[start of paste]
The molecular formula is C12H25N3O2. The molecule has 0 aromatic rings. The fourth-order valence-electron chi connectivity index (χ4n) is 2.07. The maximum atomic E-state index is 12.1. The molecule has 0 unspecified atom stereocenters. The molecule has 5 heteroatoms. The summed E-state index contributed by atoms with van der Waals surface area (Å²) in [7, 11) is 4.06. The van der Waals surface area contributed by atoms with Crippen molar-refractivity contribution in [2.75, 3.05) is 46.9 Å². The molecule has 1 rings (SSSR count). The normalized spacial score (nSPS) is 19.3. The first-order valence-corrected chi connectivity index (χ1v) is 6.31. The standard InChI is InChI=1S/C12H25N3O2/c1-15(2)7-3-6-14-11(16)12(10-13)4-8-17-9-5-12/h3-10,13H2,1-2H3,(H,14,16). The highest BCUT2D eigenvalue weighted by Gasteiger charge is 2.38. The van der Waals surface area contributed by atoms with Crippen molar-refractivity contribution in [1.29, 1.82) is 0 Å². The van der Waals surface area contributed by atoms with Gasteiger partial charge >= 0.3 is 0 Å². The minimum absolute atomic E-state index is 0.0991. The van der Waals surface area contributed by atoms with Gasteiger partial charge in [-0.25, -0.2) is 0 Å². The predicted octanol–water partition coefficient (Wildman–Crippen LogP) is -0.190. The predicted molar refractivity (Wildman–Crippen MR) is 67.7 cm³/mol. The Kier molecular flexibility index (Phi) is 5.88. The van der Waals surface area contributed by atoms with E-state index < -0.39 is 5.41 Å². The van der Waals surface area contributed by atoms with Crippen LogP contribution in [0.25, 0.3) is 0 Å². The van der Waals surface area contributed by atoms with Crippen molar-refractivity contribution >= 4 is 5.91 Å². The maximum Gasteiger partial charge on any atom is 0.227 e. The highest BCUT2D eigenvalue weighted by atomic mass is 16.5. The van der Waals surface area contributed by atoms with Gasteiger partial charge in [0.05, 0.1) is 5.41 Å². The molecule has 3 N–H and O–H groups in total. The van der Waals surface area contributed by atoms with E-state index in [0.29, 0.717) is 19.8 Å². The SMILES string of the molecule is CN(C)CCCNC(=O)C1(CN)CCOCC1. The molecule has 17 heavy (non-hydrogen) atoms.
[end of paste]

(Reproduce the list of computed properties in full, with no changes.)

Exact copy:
The molecular formula is C12H25N3O2. The molecule has 0 aromatic rings. The fourth-order valence-electron chi connectivity index (χ4n) is 2.07. The maximum atomic E-state index is 12.1. The molecule has 0 unspecified atom stereocenters. The molecule has 5 heteroatoms. The summed E-state index contributed by atoms with van der Waals surface area (Å²) in [7, 11) is 4.06. The van der Waals surface area contributed by atoms with Crippen molar-refractivity contribution in [2.75, 3.05) is 46.9 Å². The molecule has 1 rings (SSSR count). The normalized spacial score (nSPS) is 19.3. The first-order valence-corrected chi connectivity index (χ1v) is 6.31. The standard InChI is InChI=1S/C12H25N3O2/c1-15(2)7-3-6-14-11(16)12(10-13)4-8-17-9-5-12/h3-10,13H2,1-2H3,(H,14,16). The highest BCUT2D eigenvalue weighted by Gasteiger charge is 2.38. The van der Waals surface area contributed by atoms with Crippen molar-refractivity contribution in [1.29, 1.82) is 0 Å². The van der Waals surface area contributed by atoms with Gasteiger partial charge >= 0.3 is 0 Å². The minimum absolute atomic E-state index is 0.0991. The van der Waals surface area contributed by atoms with Gasteiger partial charge in [-0.25, -0.2) is 0 Å². The predicted octanol–water partition coefficient (Wildman–Crippen LogP) is -0.190. The predicted molar refractivity (Wildman–Crippen MR) is 67.7 cm³/mol. The Kier molecular flexibility index (Phi) is 5.88. The van der Waals surface area contributed by atoms with E-state index < -0.39 is 5.41 Å². The van der Waals surface area contributed by atoms with Crippen LogP contribution in [0.25, 0.3) is 0 Å². The van der Waals surface area contributed by atoms with Crippen molar-refractivity contribution >= 4 is 5.91 Å². The maximum Gasteiger partial charge on any atom is 0.227 e. The highest BCUT2D eigenvalue weighted by atomic mass is 16.5. The van der Waals surface area contributed by atoms with Gasteiger partial charge in [0.05, 0.1) is 5.41 Å². The molecule has 3 N–H and O–H groups in total. The van der Waals surface area contributed by atoms with E-state index in [0.29, 0.717) is 19.8 Å². The SMILES string of the molecule is CN(C)CCCNC(=O)C1(CN)CCOCC1. The molecule has 17 heavy (non-hydrogen) atoms.